• Ideas

What Hungary’s Viktor Orban’s Power Grab Means for the E.U.

5 minute read
Ian Bremmer is a foreign affairs columnist and editor-at-large at TIME. He is the president of Eurasia Group, a political-risk consultancy, and GZERO Media, a company dedicated to providing intelligent and engaging coverage of international affairs. He teaches applied geopolitics at Columbia University’s School of International and Public Affairs, and his most recent book is The Power of Crisis.

If you’re one of the world’s aspiring autocrats, coronavirus is Christmas in spring. No one has seized the opportunity more forcefully than Hungary’s Viktor Orban, who this week got Hungary’s parliament—where his right-wing Fidesz party commands a two-thirds supermajority—to pass him sweeping new powers to handle the coronavirus crisis. The mandate allows him to rule by decree, came with no expiration date, and with negligible oversight.

Times of panic are prone to exploitation by political strongmen. The overwhelming sense of fear and powerlessness that consumes individuals in crises moments like pandemics also causes them to look for leadership from anyone willing to offer it; never is a centralized government response more appreciated than in times of crisis. Even in genuine democracies, there’s a tendency towards stronger government in moments as chaotic as these.

What Orban just pulled off goes further than that. Make no mistake—this was an obvious power play by Orban, who was already ruling with emergency powers enacted back in 2015 during the European refugee crisis. But this week’s moves were also borne of necessity, as far as Orban is concerned—to be a successful autocrat in today’s world, you have to be an excellent manager of finite resources to feed the people and systems that ensure you remain in power.

While Hungary hasn’t been as overwhelmed by coronavirus as some of its European neighbors (as of this writing, Hungary has slightly more than 600 cases according to the Johns Hopkins Coronavirus Resource Center), the continent-wide crisis has already hit Hungary’s tourism industry, one of the easiest sources of cash for Orban and his patronage network. That means more cash and contracts being awarded to the Hungarian companies with closest ties to Orban, one of the ways the emergency powers can come in handy. But redirecting sources from a shrinking economic pie is unlikely to be enough. Orban has spent years pushing out foreign firms (through legislation and taxes) not willing to play along with his game in favor of business partners more willing to do his bidding. That’s a localizing trend that will continue across sectors like retail, finance and food processing—bad news for Hungary’s consumers (who will have to pay more for goods that are cheaper to produce outside their country), but good news for Orban’s network… at least for as long as it lasts.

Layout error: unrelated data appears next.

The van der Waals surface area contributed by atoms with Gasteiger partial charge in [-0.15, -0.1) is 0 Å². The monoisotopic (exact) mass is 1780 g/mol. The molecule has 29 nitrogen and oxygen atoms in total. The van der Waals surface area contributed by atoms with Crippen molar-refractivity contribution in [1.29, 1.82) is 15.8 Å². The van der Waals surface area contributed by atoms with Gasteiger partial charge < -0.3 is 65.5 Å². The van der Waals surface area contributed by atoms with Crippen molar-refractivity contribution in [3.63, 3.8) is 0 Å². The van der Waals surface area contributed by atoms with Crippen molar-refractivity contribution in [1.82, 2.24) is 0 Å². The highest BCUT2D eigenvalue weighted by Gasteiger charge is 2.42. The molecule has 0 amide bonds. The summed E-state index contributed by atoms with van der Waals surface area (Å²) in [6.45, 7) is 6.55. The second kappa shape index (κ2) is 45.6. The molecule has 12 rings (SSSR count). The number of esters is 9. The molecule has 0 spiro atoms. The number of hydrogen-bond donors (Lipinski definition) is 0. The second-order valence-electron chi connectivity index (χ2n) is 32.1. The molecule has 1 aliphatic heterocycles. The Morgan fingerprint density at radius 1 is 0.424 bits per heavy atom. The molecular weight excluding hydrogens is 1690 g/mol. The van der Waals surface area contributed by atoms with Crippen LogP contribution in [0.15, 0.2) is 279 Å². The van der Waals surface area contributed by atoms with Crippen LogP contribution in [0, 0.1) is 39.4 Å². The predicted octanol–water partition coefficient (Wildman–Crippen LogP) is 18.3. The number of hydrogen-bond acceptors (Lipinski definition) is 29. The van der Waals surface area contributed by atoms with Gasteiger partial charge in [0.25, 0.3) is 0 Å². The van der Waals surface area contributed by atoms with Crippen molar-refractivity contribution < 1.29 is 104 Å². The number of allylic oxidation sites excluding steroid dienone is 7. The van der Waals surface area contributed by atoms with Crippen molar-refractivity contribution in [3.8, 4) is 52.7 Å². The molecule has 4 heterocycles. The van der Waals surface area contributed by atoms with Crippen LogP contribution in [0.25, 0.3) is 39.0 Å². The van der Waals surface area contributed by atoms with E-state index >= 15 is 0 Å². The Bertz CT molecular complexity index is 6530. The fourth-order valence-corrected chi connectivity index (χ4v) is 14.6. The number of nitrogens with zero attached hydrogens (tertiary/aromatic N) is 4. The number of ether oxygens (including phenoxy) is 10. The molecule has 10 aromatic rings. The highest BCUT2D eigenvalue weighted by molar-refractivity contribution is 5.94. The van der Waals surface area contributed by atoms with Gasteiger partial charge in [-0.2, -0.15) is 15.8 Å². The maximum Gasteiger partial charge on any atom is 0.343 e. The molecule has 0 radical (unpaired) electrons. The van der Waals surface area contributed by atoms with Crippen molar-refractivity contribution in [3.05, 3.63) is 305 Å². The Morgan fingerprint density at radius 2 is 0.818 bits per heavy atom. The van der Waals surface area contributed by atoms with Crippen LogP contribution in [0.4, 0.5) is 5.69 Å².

It’s hard to prop up a system of rule with volatile cash flows alone; that’s why Orban has also spent his last decade in power systemically dismantling checks and balances in Hungary, eroding the country’s democracy from within. He has spent his years in office packing the courts with allies, launching attacks against civil society and pro-democracy advocates like George Soros, and undermining the free media at every turn to his own benefit. This new law even allows the government to punish anything it deems as “fake news” with as much as five years in prison. Today, Hungary is a democracy in name only, save for the occasional trip to the polls that extend Orban’s legitimacy, even if the elections are far from free and fair.

That should worry a lot of people in Hungary, but should worry even more in Brussels. The European Union is supposed to be comprised of European countries who believe in free democracy and rule of law, neither of which is on display in Hungary these days. The only tool at their disposal against Hungary is invoking Article 7—which could suspend some of Hungary’s rights as an E.U. member—but any hopes of it changing Orban’s approach is defanged by the rule requiring unanimity to pass; Poland will veto moves against Hungary, and Hungary will do the same on behalf of Poland. The ineffectual punishment mechanism, combined with the preference of European leaders to ignore plenty for the sake of political cohesion (or sometimes just political expediency), has led to the current state of affairs.

Unlike previous crises like the financial crisis that almost doomed the Euro or the refugee crisis that nearly ripped apart the political union, the assault on political freedoms under the guise of fighting coronavirus is not a crisis that Europe can solve through money alone—this is an attack on the political values that the E.U. was created to protect. Ironically though, while money can’t solve this particular problem, it has bought Brussels some time—last week, the E.U. earmarked €5.6 billion for Hungary’s battle against coronavirus. Orban desperately needs this cash, and so is unlikely to use his new powers to step too far out of line, at least in the short term.

Europe knows this; so does Orban. The real question is whether anyone does anything about the longer-term crisis of democracy in Hungary that all see looming. Recent history indicates no one should hold their breath… even if they are already wearing face masks.

More Must-Reads from TIME

Contact us at letters@time.com

TIME Ideas hosts the world's leading voices, providing commentary on events in news, society, and culture. We welcome outside contributions. Opinions expressed do not necessarily reflect the views of TIME editors.